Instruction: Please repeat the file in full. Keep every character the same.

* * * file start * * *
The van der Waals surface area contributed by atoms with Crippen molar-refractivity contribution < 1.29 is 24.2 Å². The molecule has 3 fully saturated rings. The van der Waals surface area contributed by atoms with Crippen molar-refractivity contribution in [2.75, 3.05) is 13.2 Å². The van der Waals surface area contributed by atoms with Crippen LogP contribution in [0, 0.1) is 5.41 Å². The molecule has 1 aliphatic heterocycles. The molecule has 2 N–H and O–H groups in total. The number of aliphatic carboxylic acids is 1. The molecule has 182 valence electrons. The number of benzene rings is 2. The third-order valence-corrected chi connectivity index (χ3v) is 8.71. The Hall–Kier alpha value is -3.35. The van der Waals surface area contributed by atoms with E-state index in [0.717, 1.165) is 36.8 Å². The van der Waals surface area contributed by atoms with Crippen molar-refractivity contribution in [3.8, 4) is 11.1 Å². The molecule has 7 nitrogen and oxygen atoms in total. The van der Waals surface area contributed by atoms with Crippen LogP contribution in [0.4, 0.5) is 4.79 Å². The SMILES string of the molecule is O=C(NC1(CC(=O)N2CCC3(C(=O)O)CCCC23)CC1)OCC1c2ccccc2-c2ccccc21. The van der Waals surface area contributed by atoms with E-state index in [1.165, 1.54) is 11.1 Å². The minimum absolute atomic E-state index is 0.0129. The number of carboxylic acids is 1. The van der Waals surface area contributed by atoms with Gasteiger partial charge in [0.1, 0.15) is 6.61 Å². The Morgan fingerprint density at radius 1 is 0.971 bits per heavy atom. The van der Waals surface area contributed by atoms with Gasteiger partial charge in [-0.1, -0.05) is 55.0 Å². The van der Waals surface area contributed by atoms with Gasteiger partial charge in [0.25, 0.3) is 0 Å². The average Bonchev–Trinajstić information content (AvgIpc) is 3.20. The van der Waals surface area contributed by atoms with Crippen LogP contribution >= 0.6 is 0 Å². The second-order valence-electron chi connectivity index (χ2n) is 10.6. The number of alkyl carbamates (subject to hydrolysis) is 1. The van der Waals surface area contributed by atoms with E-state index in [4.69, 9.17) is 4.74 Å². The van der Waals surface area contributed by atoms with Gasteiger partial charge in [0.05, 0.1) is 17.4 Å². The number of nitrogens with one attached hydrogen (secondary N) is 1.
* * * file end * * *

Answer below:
The van der Waals surface area contributed by atoms with Crippen molar-refractivity contribution < 1.29 is 24.2 Å². The molecule has 3 fully saturated rings. The van der Waals surface area contributed by atoms with Crippen molar-refractivity contribution in [2.75, 3.05) is 13.2 Å². The van der Waals surface area contributed by atoms with Crippen LogP contribution in [0, 0.1) is 5.41 Å². The molecule has 1 aliphatic heterocycles. The molecule has 2 N–H and O–H groups in total. The number of aliphatic carboxylic acids is 1. The molecule has 182 valence electrons. The number of benzene rings is 2. The third-order valence-corrected chi connectivity index (χ3v) is 8.71. The Hall–Kier alpha value is -3.35. The van der Waals surface area contributed by atoms with E-state index in [0.717, 1.165) is 36.8 Å². The van der Waals surface area contributed by atoms with Crippen molar-refractivity contribution in [3.8, 4) is 11.1 Å². The molecule has 7 nitrogen and oxygen atoms in total. The van der Waals surface area contributed by atoms with Crippen LogP contribution in [0.4, 0.5) is 4.79 Å². The SMILES string of the molecule is O=C(NC1(CC(=O)N2CCC3(C(=O)O)CCCC23)CC1)OCC1c2ccccc2-c2ccccc21. The van der Waals surface area contributed by atoms with E-state index in [1.165, 1.54) is 11.1 Å². The minimum absolute atomic E-state index is 0.0129. The number of carboxylic acids is 1. The van der Waals surface area contributed by atoms with Gasteiger partial charge in [0.1, 0.15) is 6.61 Å². The Morgan fingerprint density at radius 1 is 0.971 bits per heavy atom. The van der Waals surface area contributed by atoms with Gasteiger partial charge in [-0.1, -0.05) is 55.0 Å². The van der Waals surface area contributed by atoms with Gasteiger partial charge in [0.25, 0.3) is 0 Å². The average Bonchev–Trinajstić information content (AvgIpc) is 3.20. The van der Waals surface area contributed by atoms with Crippen LogP contribution >= 0.6 is 0 Å². The second-order valence-electron chi connectivity index (χ2n) is 10.6. The number of alkyl carbamates (subject to hydrolysis) is 1. The van der Waals surface area contributed by atoms with E-state index in [4.69, 9.17) is 4.74 Å². The van der Waals surface area contributed by atoms with Gasteiger partial charge in [0.05, 0.1) is 17.4 Å². The number of nitrogens with one attached hydrogen (secondary N) is 1.